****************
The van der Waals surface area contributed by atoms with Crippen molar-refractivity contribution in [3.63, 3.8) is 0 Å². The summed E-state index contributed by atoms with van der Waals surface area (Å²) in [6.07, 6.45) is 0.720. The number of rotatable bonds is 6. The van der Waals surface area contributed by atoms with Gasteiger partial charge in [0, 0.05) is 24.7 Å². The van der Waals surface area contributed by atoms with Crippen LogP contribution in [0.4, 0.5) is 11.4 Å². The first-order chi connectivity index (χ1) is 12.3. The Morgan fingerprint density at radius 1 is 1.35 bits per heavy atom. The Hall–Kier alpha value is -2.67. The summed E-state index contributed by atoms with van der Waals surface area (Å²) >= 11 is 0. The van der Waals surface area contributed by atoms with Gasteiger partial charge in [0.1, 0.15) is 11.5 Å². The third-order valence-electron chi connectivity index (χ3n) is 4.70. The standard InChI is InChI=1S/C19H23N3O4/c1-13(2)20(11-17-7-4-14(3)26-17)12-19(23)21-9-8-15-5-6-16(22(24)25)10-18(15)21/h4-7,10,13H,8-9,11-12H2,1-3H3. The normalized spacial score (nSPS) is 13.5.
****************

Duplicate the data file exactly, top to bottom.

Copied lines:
The van der Waals surface area contributed by atoms with Crippen molar-refractivity contribution in [3.63, 3.8) is 0 Å². The summed E-state index contributed by atoms with van der Waals surface area (Å²) in [6.07, 6.45) is 0.720. The number of rotatable bonds is 6. The van der Waals surface area contributed by atoms with Gasteiger partial charge in [0, 0.05) is 24.7 Å². The van der Waals surface area contributed by atoms with Crippen LogP contribution in [0.4, 0.5) is 11.4 Å². The first-order chi connectivity index (χ1) is 12.3. The Morgan fingerprint density at radius 1 is 1.35 bits per heavy atom. The Hall–Kier alpha value is -2.67. The summed E-state index contributed by atoms with van der Waals surface area (Å²) >= 11 is 0. The van der Waals surface area contributed by atoms with Gasteiger partial charge in [0.1, 0.15) is 11.5 Å². The third-order valence-electron chi connectivity index (χ3n) is 4.70. The standard InChI is InChI=1S/C19H23N3O4/c1-13(2)20(11-17-7-4-14(3)26-17)12-19(23)21-9-8-15-5-6-16(22(24)25)10-18(15)21/h4-7,10,13H,8-9,11-12H2,1-3H3. The normalized spacial score (nSPS) is 13.5.